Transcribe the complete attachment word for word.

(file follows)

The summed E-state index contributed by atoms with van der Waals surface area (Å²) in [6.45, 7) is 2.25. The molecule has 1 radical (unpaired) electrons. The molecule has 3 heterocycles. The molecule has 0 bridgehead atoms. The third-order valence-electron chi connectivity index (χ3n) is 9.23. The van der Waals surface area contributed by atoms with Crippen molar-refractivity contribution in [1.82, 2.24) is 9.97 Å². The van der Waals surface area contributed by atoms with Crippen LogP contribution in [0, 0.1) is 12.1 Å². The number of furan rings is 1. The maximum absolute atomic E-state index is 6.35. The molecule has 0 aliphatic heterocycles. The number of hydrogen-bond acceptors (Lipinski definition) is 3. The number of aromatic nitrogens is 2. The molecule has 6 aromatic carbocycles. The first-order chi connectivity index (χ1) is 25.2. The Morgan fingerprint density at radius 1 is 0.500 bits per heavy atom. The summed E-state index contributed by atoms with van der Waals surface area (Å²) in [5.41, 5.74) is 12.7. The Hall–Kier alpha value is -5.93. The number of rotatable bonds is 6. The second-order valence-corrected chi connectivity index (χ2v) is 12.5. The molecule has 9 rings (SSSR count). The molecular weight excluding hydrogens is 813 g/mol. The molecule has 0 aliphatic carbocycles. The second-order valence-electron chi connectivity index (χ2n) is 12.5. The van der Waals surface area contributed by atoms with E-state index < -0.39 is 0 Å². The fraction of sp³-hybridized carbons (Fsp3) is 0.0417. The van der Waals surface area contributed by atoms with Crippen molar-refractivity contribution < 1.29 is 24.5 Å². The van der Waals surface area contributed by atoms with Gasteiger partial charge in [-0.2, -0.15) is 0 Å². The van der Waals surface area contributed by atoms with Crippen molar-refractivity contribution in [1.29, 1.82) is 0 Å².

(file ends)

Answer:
The summed E-state index contributed by atoms with van der Waals surface area (Å²) in [6.45, 7) is 2.25. The molecule has 1 radical (unpaired) electrons. The molecule has 3 heterocycles. The molecule has 0 bridgehead atoms. The third-order valence-electron chi connectivity index (χ3n) is 9.23. The van der Waals surface area contributed by atoms with Crippen molar-refractivity contribution in [1.82, 2.24) is 9.97 Å². The van der Waals surface area contributed by atoms with Crippen LogP contribution in [0, 0.1) is 12.1 Å². The number of furan rings is 1. The maximum absolute atomic E-state index is 6.35. The molecule has 0 aliphatic heterocycles. The number of hydrogen-bond acceptors (Lipinski definition) is 3. The number of aromatic nitrogens is 2. The molecule has 6 aromatic carbocycles. The first-order chi connectivity index (χ1) is 25.2. The Morgan fingerprint density at radius 1 is 0.500 bits per heavy atom. The summed E-state index contributed by atoms with van der Waals surface area (Å²) in [5.41, 5.74) is 12.7. The Hall–Kier alpha value is -5.93. The number of rotatable bonds is 6. The second-order valence-corrected chi connectivity index (χ2v) is 12.5. The molecule has 9 rings (SSSR count). The molecular weight excluding hydrogens is 813 g/mol. The molecule has 0 aliphatic carbocycles. The second-order valence-electron chi connectivity index (χ2n) is 12.5. The van der Waals surface area contributed by atoms with E-state index < -0.39 is 0 Å². The fraction of sp³-hybridized carbons (Fsp3) is 0.0417. The van der Waals surface area contributed by atoms with Crippen molar-refractivity contribution < 1.29 is 24.5 Å². The van der Waals surface area contributed by atoms with Gasteiger partial charge in [-0.2, -0.15) is 0 Å². The van der Waals surface area contributed by atoms with Crippen molar-refractivity contribution in [1.29, 1.82) is 0 Å².